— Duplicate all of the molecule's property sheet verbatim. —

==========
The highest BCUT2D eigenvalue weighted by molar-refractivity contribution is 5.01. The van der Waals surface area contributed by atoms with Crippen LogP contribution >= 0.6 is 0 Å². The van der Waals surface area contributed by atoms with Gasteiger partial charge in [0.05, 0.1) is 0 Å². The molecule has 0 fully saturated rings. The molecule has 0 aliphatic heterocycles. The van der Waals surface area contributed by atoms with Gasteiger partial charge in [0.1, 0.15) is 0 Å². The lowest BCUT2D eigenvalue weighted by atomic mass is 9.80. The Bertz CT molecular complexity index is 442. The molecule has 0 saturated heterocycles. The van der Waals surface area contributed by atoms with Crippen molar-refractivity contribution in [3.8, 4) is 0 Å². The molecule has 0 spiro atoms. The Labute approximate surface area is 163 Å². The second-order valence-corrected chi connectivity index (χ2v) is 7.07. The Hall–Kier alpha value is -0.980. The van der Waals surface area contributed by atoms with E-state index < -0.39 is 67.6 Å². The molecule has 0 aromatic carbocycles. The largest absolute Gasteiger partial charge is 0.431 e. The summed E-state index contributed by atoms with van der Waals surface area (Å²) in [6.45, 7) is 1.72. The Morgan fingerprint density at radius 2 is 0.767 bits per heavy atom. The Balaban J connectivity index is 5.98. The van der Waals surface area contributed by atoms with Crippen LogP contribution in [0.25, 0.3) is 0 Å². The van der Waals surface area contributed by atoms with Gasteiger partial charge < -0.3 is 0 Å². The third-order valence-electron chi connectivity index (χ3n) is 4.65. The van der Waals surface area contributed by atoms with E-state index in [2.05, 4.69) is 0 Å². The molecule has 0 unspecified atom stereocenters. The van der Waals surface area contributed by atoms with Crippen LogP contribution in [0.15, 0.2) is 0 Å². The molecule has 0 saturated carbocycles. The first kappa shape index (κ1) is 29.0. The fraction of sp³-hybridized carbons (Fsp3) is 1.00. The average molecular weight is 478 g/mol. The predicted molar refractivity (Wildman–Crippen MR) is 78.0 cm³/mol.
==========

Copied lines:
The highest BCUT2D eigenvalue weighted by molar-refractivity contribution is 5.01. The van der Waals surface area contributed by atoms with Crippen LogP contribution >= 0.6 is 0 Å². The van der Waals surface area contributed by atoms with Gasteiger partial charge in [0.05, 0.1) is 0 Å². The molecule has 0 fully saturated rings. The molecule has 0 aliphatic heterocycles. The van der Waals surface area contributed by atoms with Gasteiger partial charge in [0.1, 0.15) is 0 Å². The lowest BCUT2D eigenvalue weighted by atomic mass is 9.80. The Bertz CT molecular complexity index is 442. The molecule has 0 saturated heterocycles. The van der Waals surface area contributed by atoms with Crippen molar-refractivity contribution in [3.8, 4) is 0 Å². The molecule has 0 spiro atoms. The Labute approximate surface area is 163 Å². The second-order valence-corrected chi connectivity index (χ2v) is 7.07. The Hall–Kier alpha value is -0.980. The van der Waals surface area contributed by atoms with E-state index < -0.39 is 67.6 Å². The molecule has 0 aromatic carbocycles. The largest absolute Gasteiger partial charge is 0.431 e. The summed E-state index contributed by atoms with van der Waals surface area (Å²) in [6.45, 7) is 1.72. The Morgan fingerprint density at radius 2 is 0.767 bits per heavy atom. The Balaban J connectivity index is 5.98. The van der Waals surface area contributed by atoms with Crippen LogP contribution in [0.25, 0.3) is 0 Å². The van der Waals surface area contributed by atoms with Gasteiger partial charge < -0.3 is 0 Å². The third-order valence-electron chi connectivity index (χ3n) is 4.65. The van der Waals surface area contributed by atoms with E-state index in [2.05, 4.69) is 0 Å². The molecule has 0 unspecified atom stereocenters. The van der Waals surface area contributed by atoms with Crippen LogP contribution in [0.15, 0.2) is 0 Å². The molecule has 0 saturated carbocycles. The first kappa shape index (κ1) is 29.0. The fraction of sp³-hybridized carbons (Fsp3) is 1.00. The average molecular weight is 478 g/mol. The predicted molar refractivity (Wildman–Crippen MR) is 78.0 cm³/mol.